Should I Use a Revocable or Irrevocable Trust?

People who have not done much research into the subject sometimes assume that you have two choices when you are planning your estate: a last will or a trust. There is a shred of truth in this, but it is important to understand the fact that there are different types of trusts. Let’s look at one major distinction.

Right of Revocation

A major distinction between trusts would be the right of revocation (or lack thereof). There are trusts that you can revoke or rescind, and you could then walk away in direct personal possession of the  resources that you conveyed into the trust. The trust would no longer exist.

These trusts are useful for people who have relatively uncomplicated circumstances. If you create a revocable living trust, you can act as the trustee and the beneficiary while you are alive and fully capable of making sound decisions.

You name successors to assume these roles after you are gone. When you create the trust declaration, you leave instructions regarding the way that you want the assets distributed. If you are concerned about a beneficiary squandering his or her inheritance, you can include spendthrift protections that the trustee would be compelled to follow.

Distributions from a living trust would not be subject to the legal process of probate. This is a major advantage that you gain when you use a revocable living trust in lieu of a last will because a will would be admitted to probate. This process is time-consuming, it can be expensive, and it is a public proceeding that strips your family of privacy.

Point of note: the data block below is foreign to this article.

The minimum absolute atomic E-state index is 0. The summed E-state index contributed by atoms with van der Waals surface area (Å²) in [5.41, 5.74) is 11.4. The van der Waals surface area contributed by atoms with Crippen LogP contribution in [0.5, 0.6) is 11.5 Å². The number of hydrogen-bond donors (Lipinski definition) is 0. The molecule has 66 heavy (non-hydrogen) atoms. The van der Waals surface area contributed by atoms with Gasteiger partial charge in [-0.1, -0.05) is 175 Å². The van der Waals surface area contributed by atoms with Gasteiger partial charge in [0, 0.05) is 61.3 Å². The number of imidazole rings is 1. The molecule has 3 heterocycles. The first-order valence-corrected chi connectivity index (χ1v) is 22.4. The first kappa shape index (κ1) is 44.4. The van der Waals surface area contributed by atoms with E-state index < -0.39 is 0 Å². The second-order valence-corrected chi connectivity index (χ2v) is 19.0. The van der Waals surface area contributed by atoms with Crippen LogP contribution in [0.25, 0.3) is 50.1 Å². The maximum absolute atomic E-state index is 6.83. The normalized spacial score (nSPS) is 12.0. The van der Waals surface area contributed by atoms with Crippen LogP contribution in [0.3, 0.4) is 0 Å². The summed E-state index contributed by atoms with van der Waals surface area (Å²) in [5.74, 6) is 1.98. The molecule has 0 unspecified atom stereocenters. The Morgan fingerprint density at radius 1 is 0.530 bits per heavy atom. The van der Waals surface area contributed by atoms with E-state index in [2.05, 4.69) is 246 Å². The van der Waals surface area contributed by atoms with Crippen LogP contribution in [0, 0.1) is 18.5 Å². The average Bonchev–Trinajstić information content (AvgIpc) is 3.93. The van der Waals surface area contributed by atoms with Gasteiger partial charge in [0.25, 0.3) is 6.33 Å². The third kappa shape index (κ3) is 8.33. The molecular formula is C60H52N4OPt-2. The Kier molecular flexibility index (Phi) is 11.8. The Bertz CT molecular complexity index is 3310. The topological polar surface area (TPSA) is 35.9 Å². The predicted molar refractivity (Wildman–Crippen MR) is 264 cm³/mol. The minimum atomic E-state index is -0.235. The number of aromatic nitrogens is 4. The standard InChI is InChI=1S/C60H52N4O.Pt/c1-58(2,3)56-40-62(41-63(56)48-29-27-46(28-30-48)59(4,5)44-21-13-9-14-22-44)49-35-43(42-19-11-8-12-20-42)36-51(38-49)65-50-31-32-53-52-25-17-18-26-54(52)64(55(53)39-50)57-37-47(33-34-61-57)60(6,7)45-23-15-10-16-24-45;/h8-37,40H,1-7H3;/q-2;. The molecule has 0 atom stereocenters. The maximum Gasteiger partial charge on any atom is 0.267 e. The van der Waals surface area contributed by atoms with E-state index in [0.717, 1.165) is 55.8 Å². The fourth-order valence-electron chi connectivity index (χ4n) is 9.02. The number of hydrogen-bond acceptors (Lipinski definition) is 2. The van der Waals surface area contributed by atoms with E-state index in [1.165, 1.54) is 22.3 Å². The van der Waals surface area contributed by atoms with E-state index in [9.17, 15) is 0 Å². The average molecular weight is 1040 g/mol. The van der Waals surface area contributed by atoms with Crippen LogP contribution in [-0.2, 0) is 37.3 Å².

There are also irrevocable trusts that cannot be dissolved. Though this permanency may seem disconcerting, there are some good reasons why you may want to utilize an irrevocable trust of some kind.

Some people convey assets into irrevocable trusts to gain estate tax efficiency. This tax carries a 40 percent top rate, and it is potentially applicable on asset transfers that exceed $5.43 million. Generally speaking, assets that have been conveyed into an irrevocable trust would be removed from the estate for tax purposes.

There are irrevocable trusts that provide asset protection, and you can also consider the creation of this type of trust if you want to get assets out of your own name so you can qualify for Medicaid to pay for long-term care. Medicare does not pay for living assistance, so this is a strategy that can pay dividends.

Obtain Detailed Information

We have shared some basic facts in this brief blog post, but you can learn a great deal more if you attend one of our upcoming seminars. The seminars will cover trusts and other topics and they are free to attend. To view the schedule, click the following link: Naples FL Estate Planning Seminars.

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